Coco Crisp homers, Austin Jackson doubles as ALDS Game 1 gets underway in Detroit

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The leadoff men are the stars so far in Game 1.

Tigers ace Justin Verlander allowed a solo homer to Coco Crisp in the very top of the first inning, then issued a one-out walk to Yoenis Cespedes before escaping the frame with back-to-back strikeouts of Brandon Moss and Josh Reddick. Verlander is no stranger to high pitch counts, but he needed 26 tosses to get the first three outs of the evening.

In the bottom of the first, the Tigers’ Austin Jackson opened with a double off A’s starter Jarrod Parker then scored from third base when MVP candidate Miguel Cabrera hit into a double play following a Quintin Berry infield single.

Parker threw 17 pitches. The score is 1-1 as this ALDS opener moves to the second inning.

Ex-Angels employee charged in overdose death of Tyler Skaggs

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FORT WORTH, Texas — A former Angels employee has been charged with conspiracy to distribute fentanyl in connection with last year’s overdose death of Angels pitcher Tyler Skaggs, prosecutors in Texas announced Friday.

Eric Prescott Kay was arrested in Fort Worth, Texas, and made his first appearance Friday in federal court, according to Erin Nealy Cox, the U.S. Attorney for the Northern District of Texas. Kay was communications director for the Angels.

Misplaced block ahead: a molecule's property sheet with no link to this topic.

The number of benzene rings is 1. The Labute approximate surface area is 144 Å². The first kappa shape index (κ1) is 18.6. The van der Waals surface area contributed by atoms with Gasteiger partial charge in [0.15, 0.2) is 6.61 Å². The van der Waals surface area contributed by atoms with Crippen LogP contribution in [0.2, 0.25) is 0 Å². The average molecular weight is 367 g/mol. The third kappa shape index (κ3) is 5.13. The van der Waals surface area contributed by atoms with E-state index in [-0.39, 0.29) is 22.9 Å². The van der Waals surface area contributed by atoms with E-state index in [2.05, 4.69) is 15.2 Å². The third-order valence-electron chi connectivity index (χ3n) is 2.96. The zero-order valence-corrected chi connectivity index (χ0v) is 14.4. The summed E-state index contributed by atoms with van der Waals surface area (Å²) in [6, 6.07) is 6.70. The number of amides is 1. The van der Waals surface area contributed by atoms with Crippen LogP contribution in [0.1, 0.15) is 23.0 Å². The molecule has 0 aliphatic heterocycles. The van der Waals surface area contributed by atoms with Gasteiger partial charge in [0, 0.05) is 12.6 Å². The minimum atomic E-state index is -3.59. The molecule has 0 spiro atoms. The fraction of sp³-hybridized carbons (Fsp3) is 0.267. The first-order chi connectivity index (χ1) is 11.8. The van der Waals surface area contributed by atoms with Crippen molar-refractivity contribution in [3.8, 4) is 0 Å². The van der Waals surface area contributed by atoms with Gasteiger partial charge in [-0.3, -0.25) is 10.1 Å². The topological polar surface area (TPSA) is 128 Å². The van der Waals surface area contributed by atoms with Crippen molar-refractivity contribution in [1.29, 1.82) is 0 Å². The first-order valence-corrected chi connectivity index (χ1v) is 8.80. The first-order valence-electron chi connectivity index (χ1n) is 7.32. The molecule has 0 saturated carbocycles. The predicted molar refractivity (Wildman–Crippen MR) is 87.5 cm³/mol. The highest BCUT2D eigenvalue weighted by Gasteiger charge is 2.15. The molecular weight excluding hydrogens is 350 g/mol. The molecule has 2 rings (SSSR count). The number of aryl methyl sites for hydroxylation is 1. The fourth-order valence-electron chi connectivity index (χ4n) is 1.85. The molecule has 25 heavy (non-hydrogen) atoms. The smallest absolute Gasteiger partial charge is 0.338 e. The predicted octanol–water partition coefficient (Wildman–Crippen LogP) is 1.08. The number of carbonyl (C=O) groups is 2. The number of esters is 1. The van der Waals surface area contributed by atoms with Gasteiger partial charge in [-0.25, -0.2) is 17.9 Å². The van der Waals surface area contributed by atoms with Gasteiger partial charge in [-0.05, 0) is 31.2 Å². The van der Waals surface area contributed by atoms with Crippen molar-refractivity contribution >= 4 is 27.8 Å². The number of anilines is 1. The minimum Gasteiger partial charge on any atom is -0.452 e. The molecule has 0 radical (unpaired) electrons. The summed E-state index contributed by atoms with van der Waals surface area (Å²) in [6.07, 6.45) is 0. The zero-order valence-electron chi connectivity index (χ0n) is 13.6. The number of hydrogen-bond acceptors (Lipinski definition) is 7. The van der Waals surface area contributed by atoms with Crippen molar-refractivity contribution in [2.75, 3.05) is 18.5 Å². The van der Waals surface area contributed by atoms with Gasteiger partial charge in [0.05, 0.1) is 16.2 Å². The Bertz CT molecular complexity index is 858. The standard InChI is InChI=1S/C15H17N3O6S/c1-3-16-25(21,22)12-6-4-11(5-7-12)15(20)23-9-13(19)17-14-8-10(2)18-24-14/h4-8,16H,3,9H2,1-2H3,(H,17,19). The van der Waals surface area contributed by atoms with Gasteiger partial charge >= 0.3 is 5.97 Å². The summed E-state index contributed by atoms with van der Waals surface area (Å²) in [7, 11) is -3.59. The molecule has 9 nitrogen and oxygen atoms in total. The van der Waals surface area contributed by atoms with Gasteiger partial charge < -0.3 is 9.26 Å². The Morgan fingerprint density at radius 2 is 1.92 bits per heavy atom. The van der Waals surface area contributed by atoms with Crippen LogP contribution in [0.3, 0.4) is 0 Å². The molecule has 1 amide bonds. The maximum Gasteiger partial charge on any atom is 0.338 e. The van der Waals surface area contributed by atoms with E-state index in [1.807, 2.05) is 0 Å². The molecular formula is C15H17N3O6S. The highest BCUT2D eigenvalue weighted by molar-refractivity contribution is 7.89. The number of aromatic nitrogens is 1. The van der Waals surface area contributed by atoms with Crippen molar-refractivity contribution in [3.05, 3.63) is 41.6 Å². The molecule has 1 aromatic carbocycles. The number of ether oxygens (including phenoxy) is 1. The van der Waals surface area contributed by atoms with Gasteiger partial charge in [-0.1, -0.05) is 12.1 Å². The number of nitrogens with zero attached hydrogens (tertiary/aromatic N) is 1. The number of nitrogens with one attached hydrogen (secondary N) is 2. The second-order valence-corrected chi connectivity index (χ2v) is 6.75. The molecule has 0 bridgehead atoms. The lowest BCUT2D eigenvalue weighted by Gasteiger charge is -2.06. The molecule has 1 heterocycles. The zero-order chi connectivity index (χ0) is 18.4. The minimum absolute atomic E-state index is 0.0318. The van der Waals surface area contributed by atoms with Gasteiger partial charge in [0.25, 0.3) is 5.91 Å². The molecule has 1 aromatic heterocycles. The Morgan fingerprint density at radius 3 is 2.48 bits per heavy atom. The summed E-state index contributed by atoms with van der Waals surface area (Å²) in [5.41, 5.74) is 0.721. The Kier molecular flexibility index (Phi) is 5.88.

Skaggs was found dead in his hotel room in the Dallas area July 1, 2019, before the start of what was supposed to be a four-game series against the Texas Rangers. The first game was postponed before the teams played the final three games.

Skaggs died after choking on his vomit with a toxic mix of alcohol and the powerful painkillers fentanyl and oxycodone in his system, a coroner’s report said. Prosecutors accused Kay of providing the fentanyl to Skaggs and others, who were not named.

“Tyler Skaggs’s overdose – coming, as it did, in the midst of an ascendant baseball career – should be a wake-up call: No one is immune from this deadly drug, whether sold as a powder or hidden inside an innocuous-looking tablet,” Nealy Cox said.

If convicted, Kay faces up to 20 years in prison. Federal court records do not list an attorney representing him, and an attorney who previously spoke on his behalf did not immediately return a message seeking comment.